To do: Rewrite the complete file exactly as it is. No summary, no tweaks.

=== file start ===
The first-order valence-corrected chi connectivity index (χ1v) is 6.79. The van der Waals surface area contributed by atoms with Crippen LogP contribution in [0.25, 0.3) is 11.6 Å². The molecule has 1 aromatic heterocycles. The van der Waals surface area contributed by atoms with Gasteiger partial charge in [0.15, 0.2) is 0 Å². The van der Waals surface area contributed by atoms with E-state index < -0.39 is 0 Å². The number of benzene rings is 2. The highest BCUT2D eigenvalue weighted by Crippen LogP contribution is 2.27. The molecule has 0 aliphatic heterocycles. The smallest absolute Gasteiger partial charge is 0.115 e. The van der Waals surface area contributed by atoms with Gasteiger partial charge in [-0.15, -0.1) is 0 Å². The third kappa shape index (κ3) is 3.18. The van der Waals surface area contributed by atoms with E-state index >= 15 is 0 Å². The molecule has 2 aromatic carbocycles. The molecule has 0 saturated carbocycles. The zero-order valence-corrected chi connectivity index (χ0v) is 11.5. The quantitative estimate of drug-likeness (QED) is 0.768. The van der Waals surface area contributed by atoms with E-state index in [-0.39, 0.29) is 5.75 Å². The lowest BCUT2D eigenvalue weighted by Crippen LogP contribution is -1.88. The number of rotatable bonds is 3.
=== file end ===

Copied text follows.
The first-order valence-corrected chi connectivity index (χ1v) is 6.79. The van der Waals surface area contributed by atoms with Crippen LogP contribution in [0.25, 0.3) is 11.6 Å². The molecule has 1 aromatic heterocycles. The van der Waals surface area contributed by atoms with Gasteiger partial charge in [0.15, 0.2) is 0 Å². The van der Waals surface area contributed by atoms with E-state index < -0.39 is 0 Å². The number of benzene rings is 2. The highest BCUT2D eigenvalue weighted by Crippen LogP contribution is 2.27. The molecule has 0 aliphatic heterocycles. The smallest absolute Gasteiger partial charge is 0.115 e. The van der Waals surface area contributed by atoms with Gasteiger partial charge in [-0.15, -0.1) is 0 Å². The third kappa shape index (κ3) is 3.18. The van der Waals surface area contributed by atoms with E-state index >= 15 is 0 Å². The molecule has 2 aromatic carbocycles. The molecule has 0 saturated carbocycles. The zero-order valence-corrected chi connectivity index (χ0v) is 11.5. The quantitative estimate of drug-likeness (QED) is 0.768. The van der Waals surface area contributed by atoms with E-state index in [-0.39, 0.29) is 5.75 Å². The lowest BCUT2D eigenvalue weighted by Crippen LogP contribution is -1.88. The number of rotatable bonds is 3.